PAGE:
“I want to keep focusing on getting them employment, so they can be part of the community and give them that confidence and understanding of how to get into the workforce,” she said.

“I’d also like to introduce more music programs, we have a client who is autistic and blind, but he can play any song you want him to.

“We have a girl Jess with down syndrome, but she plays the drums so well – they certainly have a lot of talent.”

Ms Lowe describes the Kingscliff and the wider Tweed community as ‘fantastic’ with a really close network of many great people, doing great things.

If you would like to learn more about Full Circle Support or think you can help in anyway, please contact the Tweed Citizen of the Year Julie Lowe at: www.fullcirclesupport.com.au

 

For more Tweed Shire news, click here.

Local News

GOLD COAST AIRPORTS ONGOING SUPPORT FOR FEMALE RUGBY LEAUGE

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Gold Coast Airport and Tweed Seagulls

GOLD COAST AIRPORTS ONGOING SUPPORT FOR FEMALE RUGBY LEAUGE

 

The collaboration between the Tweed Seagulls Women’s team and Gold Coast Airport has been a cornerstone of the team’s identity since its inception in 2019. Gold Coast Airport has proudly held the front-of-jersey naming rights sponsorship for the team since they joined the QRL statewide competition, and this partnership has evolved into a mutually beneficial alliance.

In anticipation of the 2024 BMD Premiership season, Gold Coast Airport and the Tweed Seagulls Women’s Team have announced the extension of their valuable partnership. Gold Coast Airport (GCA) played a pivotal role as the founding sponsor, igniting the Tweed Seagulls’ mission to promote female rugby league in our region. Six years on, their commitment to this cause remains steadfast, contributing to the sport’s rapid growth in female participation.

Built upon shared values and a vision to empower local female athletes, the partnership provides a platform for them to excel both on and off the field.

Brendon Lindsay, CEO of Tweed Seagulls, eagerly welcomed the return of Gold Coast Airport as the team’s major sponsor for the 2024 BMD season, expressing gratitude for their unwavering support over the past six years. Lindsay looks forward to nurturing this enduring partnership in the years to come.

Gold Coast Airport and Tweed Seagulls

left to right: Jasmin Morrissey – BMD Cup player: Brian McGuckin – Chief Property & Planning Officer Queensland Airports: Brendon Lindsay – CEO Tweed Seagulls: Tarryn Aiken – BMD Cup player and Australian Jillaroo

Brian McGuckin, Chief Property and Planning Officer of Queensland Airports Limited, echoed this sentiment, expressing GCA’s delight in renewing this significant partnership with Tweed Seagulls. He emphasised GCA’s longstanding commitment to supporting women in sports, a cause they have championed for years.

The participation of Australian Jillaroo legend Tarryn Aiken and Australian PM XIII star Jasmin Morrissey, both part of the Tweed Seagulls lineup for the 2024 BMD Cup, created excitement at the season’s kickoff.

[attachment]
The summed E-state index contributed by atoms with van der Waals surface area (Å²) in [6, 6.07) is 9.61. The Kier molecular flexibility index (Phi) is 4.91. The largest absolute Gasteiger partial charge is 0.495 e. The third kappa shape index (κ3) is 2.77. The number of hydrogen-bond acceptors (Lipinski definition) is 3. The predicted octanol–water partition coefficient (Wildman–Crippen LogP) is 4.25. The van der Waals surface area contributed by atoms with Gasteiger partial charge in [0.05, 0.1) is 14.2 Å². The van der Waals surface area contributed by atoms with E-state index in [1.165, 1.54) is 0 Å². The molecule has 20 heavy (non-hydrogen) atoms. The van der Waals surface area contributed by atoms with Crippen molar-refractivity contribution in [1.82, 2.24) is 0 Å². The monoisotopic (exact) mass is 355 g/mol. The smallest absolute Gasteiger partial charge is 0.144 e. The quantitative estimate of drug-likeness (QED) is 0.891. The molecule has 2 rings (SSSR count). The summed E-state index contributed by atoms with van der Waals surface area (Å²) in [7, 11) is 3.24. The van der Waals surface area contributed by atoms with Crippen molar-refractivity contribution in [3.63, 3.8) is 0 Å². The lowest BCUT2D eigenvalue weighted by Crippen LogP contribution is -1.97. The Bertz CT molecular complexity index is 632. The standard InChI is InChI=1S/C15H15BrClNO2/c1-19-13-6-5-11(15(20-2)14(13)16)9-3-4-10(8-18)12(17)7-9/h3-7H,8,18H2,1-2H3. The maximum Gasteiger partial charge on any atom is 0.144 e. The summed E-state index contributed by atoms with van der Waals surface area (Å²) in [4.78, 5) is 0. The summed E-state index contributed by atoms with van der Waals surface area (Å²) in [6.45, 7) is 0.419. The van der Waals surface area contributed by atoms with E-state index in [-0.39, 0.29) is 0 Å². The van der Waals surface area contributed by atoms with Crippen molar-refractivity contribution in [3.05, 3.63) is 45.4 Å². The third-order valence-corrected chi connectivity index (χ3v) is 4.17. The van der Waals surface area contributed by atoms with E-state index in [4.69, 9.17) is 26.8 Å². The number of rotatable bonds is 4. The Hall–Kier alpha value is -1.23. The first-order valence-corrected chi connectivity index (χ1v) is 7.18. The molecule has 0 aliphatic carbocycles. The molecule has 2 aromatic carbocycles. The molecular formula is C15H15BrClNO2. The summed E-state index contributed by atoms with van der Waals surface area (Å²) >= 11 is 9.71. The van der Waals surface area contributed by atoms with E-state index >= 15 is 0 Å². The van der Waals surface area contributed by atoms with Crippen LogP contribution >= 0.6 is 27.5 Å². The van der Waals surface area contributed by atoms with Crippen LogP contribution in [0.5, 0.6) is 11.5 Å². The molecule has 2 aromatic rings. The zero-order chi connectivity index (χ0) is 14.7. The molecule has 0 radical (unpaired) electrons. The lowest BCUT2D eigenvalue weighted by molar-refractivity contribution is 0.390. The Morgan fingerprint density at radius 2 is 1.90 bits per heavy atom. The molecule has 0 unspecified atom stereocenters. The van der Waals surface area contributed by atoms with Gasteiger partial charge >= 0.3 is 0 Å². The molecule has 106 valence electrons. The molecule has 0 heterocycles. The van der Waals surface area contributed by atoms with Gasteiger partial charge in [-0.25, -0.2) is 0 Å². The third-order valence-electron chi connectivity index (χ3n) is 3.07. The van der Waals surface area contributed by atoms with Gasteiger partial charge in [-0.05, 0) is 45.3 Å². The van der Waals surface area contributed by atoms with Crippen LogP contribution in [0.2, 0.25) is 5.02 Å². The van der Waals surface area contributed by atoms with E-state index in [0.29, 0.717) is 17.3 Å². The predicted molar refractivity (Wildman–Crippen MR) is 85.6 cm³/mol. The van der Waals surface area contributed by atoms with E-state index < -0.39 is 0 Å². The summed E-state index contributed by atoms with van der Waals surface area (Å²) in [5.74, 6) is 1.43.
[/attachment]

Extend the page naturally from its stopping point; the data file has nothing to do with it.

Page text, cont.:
Beyond business ties, the partnership between Tweed Seagulls and GCA extends into the community, advocating for inclusion and diversity. Both organisations are dedicated to creating a welcoming environment for individuals from all backgrounds and promoting equal opportunities.

A portion of Gold Coast Airport’s sponsorship is allocated to the Tom Searle Scholarship, supporting young athletes in their academic or professional endeavours. By endorsing this scholarship, GCA reaffirms its commitment to nurturing local talent and enhancing the community’s well-being. The recipients of the Tom Searle Scholarship will be announced at the 2024 Ladies Leaders in League Breakfast, scheduled for Wednesday, May 15th.

 

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Harwood tighten grip on minor premiership

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Aiden Tredinnick doesn't mind launching the ball to and over the boundary and has a licence to thrill when he resumes batting on 14no on Saturday.

Harwood tighten grip on minor premiership

 

By Tim Howard

Harwood looks to be in a prime position to snare the minor premiership in its first year back in the Clarence River first grade cricket competition.

After rolling Tucabia Copmanhurst for just 109, Harwood replied to be 1/60 at the end of day one at Harwood Oval.

In contrast its closest rival, Lawrence, has a contest on its hands against reigning premiers GDSC Easts, which racked up 6/196 from just 50 overs.

Tucabia’s modest 109 could have been worse except for innings of 37no from veteran Matt Pigg and 24 from Travis Anderson.

Dean Carroll, who smote 260no before Christmas for Harwood’s Lower Clarence first grade team, showed his talent with the ball opening the bowling and snaring 3/30.

He made two early breakthroughs and returned later to pick up the dangerous Matt Dougherty for 11.

Brothers Ben and Jacob McMahon picked up a pair of wickets as did the other opening bowler Troy Turner.

At 1/60 and with a wealth of batting in the sheds Harwood need only to snare first innings points to take the minor premiership.